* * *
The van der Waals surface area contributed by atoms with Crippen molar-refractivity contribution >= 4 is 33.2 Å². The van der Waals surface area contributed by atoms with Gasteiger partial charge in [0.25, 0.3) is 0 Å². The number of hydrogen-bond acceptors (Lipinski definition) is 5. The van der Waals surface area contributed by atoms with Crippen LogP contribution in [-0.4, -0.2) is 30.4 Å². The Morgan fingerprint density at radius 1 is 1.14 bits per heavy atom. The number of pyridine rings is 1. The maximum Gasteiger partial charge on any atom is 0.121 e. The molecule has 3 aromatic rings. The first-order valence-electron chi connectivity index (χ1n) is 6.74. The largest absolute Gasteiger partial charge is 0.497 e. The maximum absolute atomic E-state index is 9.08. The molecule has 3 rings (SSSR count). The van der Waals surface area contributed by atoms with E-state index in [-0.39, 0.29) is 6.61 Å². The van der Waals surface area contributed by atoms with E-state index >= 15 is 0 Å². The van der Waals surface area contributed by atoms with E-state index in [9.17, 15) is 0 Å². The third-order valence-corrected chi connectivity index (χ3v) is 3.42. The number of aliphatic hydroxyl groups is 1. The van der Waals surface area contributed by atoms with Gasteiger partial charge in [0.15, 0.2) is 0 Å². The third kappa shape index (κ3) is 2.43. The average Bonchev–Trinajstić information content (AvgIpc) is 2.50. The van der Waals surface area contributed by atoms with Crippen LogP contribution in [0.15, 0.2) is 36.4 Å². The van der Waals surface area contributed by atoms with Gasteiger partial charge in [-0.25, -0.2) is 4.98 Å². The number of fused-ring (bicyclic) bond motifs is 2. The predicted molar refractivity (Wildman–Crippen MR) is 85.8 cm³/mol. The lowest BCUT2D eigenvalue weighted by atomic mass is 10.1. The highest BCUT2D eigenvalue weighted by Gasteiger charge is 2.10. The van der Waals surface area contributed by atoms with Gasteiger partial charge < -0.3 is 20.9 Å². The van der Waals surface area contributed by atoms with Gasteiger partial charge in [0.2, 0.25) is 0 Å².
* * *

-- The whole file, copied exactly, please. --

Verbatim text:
The van der Waals surface area contributed by atoms with Crippen molar-refractivity contribution >= 4 is 33.2 Å². The van der Waals surface area contributed by atoms with Gasteiger partial charge in [0.25, 0.3) is 0 Å². The number of hydrogen-bond acceptors (Lipinski definition) is 5. The van der Waals surface area contributed by atoms with Crippen LogP contribution in [-0.4, -0.2) is 30.4 Å². The Morgan fingerprint density at radius 1 is 1.14 bits per heavy atom. The number of pyridine rings is 1. The maximum Gasteiger partial charge on any atom is 0.121 e. The molecule has 3 aromatic rings. The first-order valence-electron chi connectivity index (χ1n) is 6.74. The largest absolute Gasteiger partial charge is 0.497 e. The maximum absolute atomic E-state index is 9.08. The molecule has 3 rings (SSSR count). The van der Waals surface area contributed by atoms with E-state index in [-0.39, 0.29) is 6.61 Å². The van der Waals surface area contributed by atoms with E-state index >= 15 is 0 Å². The van der Waals surface area contributed by atoms with E-state index in [9.17, 15) is 0 Å². The third-order valence-corrected chi connectivity index (χ3v) is 3.42. The number of aliphatic hydroxyl groups is 1. The van der Waals surface area contributed by atoms with Gasteiger partial charge in [0.15, 0.2) is 0 Å². The third kappa shape index (κ3) is 2.43. The average Bonchev–Trinajstić information content (AvgIpc) is 2.50. The van der Waals surface area contributed by atoms with Crippen LogP contribution in [0.15, 0.2) is 36.4 Å². The van der Waals surface area contributed by atoms with Gasteiger partial charge in [-0.25, -0.2) is 4.98 Å². The number of fused-ring (bicyclic) bond motifs is 2. The predicted molar refractivity (Wildman–Crippen MR) is 85.8 cm³/mol. The lowest BCUT2D eigenvalue weighted by atomic mass is 10.1. The highest BCUT2D eigenvalue weighted by Gasteiger charge is 2.10. The van der Waals surface area contributed by atoms with Gasteiger partial charge < -0.3 is 20.9 Å². The van der Waals surface area contributed by atoms with Gasteiger partial charge in [0.2, 0.25) is 0 Å².